How sound behaves in a building can have a dramatic effect on the experience people have using the space. When done properly, acoustic design improves the educational attainment of children and helps hospital patients recover more quickly. Productivity in offices increases along with staff satisfaction. And of course, a concert hall isn’t a concert hall if it doesn’t sound amazing.
By using an acoustic consultant on your project, problems such as a lack of privacy between hotel rooms, a highly reverberant restaurant where the noise is unbearable, or being unable to sleep because of the sound of a nearby road, are all easily avoided.
Read on to find out more about our building acoustics expertise
Nobody should have to suffer an environment where they can’t easily understand what is being said, where music turns into a mess of noise instead of a transforming experience, or where they can’t concentrate because of the mush of noise all around them. Yet lots of us accept this as part of our everyday lives.
We work in conjunction with the architect and design team to integrate acoustic treatments into a space so they are sympathetic to the design intent as well as meeting the client’s acoustic aspirations for the space.
Using the ODEON acoustic modelling package, we can examine and predict a wide range of acoustic parameters, allowing us to optimise the quantity and placement of acoustic treatments while providing value to our clients.
Sound insulation is the level of acoustic separation between spaces. This can be both airborne (e.g. controlling voices, music) and impact (controlling footfall for example).
It is important to consider sound insulation in any building where acoustic separation and privacy between spaces is essential to their use. This includes residential, educational and commercial settings, mixed use developments with cafes and commercial space directly under apartments and even spaces as diverse as police interview rooms, and music rehearsal rooms.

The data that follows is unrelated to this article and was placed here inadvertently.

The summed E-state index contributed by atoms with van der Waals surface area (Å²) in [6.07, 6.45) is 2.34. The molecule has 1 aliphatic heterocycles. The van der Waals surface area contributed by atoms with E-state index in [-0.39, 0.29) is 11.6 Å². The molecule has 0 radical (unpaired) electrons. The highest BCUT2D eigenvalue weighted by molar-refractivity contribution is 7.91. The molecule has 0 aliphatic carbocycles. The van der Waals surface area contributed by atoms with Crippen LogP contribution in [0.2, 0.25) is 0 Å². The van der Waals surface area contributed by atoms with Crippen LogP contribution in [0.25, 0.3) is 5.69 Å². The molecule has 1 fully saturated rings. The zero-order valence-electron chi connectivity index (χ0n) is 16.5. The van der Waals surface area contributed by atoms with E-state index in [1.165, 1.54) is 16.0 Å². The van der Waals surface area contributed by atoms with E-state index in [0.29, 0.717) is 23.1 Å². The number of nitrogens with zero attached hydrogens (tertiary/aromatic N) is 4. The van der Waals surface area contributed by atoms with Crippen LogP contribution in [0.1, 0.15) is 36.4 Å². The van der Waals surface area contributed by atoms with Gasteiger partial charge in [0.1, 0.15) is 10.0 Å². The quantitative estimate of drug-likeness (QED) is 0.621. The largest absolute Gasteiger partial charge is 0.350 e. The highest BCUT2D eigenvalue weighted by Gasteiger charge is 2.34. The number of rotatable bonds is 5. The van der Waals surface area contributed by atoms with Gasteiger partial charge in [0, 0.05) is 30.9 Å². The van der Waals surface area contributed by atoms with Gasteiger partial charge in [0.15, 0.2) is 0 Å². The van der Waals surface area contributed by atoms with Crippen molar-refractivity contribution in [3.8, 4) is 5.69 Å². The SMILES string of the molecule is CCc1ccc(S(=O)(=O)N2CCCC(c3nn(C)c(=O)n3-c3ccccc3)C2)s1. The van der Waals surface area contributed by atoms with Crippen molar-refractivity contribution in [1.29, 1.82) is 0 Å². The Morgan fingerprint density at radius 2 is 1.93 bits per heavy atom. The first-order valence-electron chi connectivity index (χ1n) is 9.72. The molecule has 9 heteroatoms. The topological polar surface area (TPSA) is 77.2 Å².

We control sound insulation by optimising the specification of floor and wall partitions, matching their performance to the specific source we are trying to control. For example, the solution for low frequency music is not the same as for mid frequency speech. Acoustic detailing at partition junctions and for services penetrations is key in ensuring the performance of the wall or floor is not compromised.
Facade Sound Insulation and Ventilation Strategy
In the crossover between environmental noise and building acoustics – quite literally – sit building facades. We use the data gathered from our noise survey, and sometimes from the acoustic model of the site, to assess the level of sound insulation needed to ensure people are not disturbed as they go about their lives. This includes consideration of appropriate noise levels for sleep and rest (BS 8233) and noise levels for commercial and office space where a controlled level of background noise can in fact be desirable.
As well as specifying the acoustic performance of glazing and the wall build up, we examine whether external noise levels are such that windows can be opened to provide everyday ventilation or whether alternative systems, from trickle vents to MVHR, are needed. Even in noisy areas, however, we never advocate for sealed windows, believing that occupants should have control over their environment.
Noise from Building Services
Most commercial and performing arts buildings are mechanically ventilated, however it is becoming a popular option in residential and educational developments. Mechanical ventilation systems generate noise, both from the machinery and fans themselves and from regenerated noise as air flows through the ductwork.
dBx Acoustics consultants review the noise data for services equipment and calculate the level of noise transfer to the room served. This includes duct losses and regenerated noise and the effect of the room itself and using the results we can specify acoustic attenuators to be installed within the system to control noise levels as required. We also review proposed M&E layouts to identify potential problems and suggest modifications before design is finalised.
Here’s our recent work